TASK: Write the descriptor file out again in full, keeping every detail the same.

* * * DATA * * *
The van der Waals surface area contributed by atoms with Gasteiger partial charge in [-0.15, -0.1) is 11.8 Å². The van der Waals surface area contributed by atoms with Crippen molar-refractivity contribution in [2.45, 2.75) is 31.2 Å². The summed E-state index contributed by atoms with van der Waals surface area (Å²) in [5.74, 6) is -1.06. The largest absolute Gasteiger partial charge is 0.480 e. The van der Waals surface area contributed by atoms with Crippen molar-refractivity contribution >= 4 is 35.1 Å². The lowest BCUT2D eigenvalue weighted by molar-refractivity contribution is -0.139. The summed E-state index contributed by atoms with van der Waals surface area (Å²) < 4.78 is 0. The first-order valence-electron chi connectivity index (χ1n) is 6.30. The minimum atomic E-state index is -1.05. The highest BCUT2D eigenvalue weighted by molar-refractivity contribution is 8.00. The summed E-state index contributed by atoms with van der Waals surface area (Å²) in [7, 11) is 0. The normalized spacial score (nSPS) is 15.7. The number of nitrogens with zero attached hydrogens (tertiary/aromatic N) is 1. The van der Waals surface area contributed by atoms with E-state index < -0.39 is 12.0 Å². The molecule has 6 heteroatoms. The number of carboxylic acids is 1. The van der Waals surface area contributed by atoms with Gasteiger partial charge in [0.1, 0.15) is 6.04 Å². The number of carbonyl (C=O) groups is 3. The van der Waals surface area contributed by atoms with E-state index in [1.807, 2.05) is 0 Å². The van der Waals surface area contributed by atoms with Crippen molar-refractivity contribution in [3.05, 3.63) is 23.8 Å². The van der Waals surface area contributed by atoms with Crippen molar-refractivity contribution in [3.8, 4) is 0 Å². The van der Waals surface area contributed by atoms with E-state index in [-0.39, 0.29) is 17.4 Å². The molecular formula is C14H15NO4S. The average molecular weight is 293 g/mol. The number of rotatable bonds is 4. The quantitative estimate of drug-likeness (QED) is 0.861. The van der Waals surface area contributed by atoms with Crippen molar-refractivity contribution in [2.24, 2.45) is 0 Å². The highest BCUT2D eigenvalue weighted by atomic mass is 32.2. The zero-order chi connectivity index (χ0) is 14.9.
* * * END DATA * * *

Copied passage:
The van der Waals surface area contributed by atoms with Gasteiger partial charge in [-0.15, -0.1) is 11.8 Å². The van der Waals surface area contributed by atoms with Crippen molar-refractivity contribution in [2.45, 2.75) is 31.2 Å². The summed E-state index contributed by atoms with van der Waals surface area (Å²) in [5.74, 6) is -1.06. The largest absolute Gasteiger partial charge is 0.480 e. The van der Waals surface area contributed by atoms with Crippen molar-refractivity contribution >= 4 is 35.1 Å². The lowest BCUT2D eigenvalue weighted by molar-refractivity contribution is -0.139. The summed E-state index contributed by atoms with van der Waals surface area (Å²) < 4.78 is 0. The first-order valence-electron chi connectivity index (χ1n) is 6.30. The minimum atomic E-state index is -1.05. The highest BCUT2D eigenvalue weighted by molar-refractivity contribution is 8.00. The summed E-state index contributed by atoms with van der Waals surface area (Å²) in [7, 11) is 0. The normalized spacial score (nSPS) is 15.7. The number of nitrogens with zero attached hydrogens (tertiary/aromatic N) is 1. The van der Waals surface area contributed by atoms with E-state index < -0.39 is 12.0 Å². The molecule has 6 heteroatoms. The number of carboxylic acids is 1. The van der Waals surface area contributed by atoms with Gasteiger partial charge in [0.1, 0.15) is 6.04 Å². The number of carbonyl (C=O) groups is 3. The van der Waals surface area contributed by atoms with E-state index in [1.807, 2.05) is 0 Å². The van der Waals surface area contributed by atoms with Crippen molar-refractivity contribution in [3.05, 3.63) is 23.8 Å². The van der Waals surface area contributed by atoms with Crippen molar-refractivity contribution in [3.8, 4) is 0 Å². The van der Waals surface area contributed by atoms with E-state index in [-0.39, 0.29) is 17.4 Å². The molecular formula is C14H15NO4S. The average molecular weight is 293 g/mol. The number of rotatable bonds is 4. The quantitative estimate of drug-likeness (QED) is 0.861. The van der Waals surface area contributed by atoms with Crippen molar-refractivity contribution in [2.24, 2.45) is 0 Å². The highest BCUT2D eigenvalue weighted by atomic mass is 32.2. The zero-order chi connectivity index (χ0) is 14.9.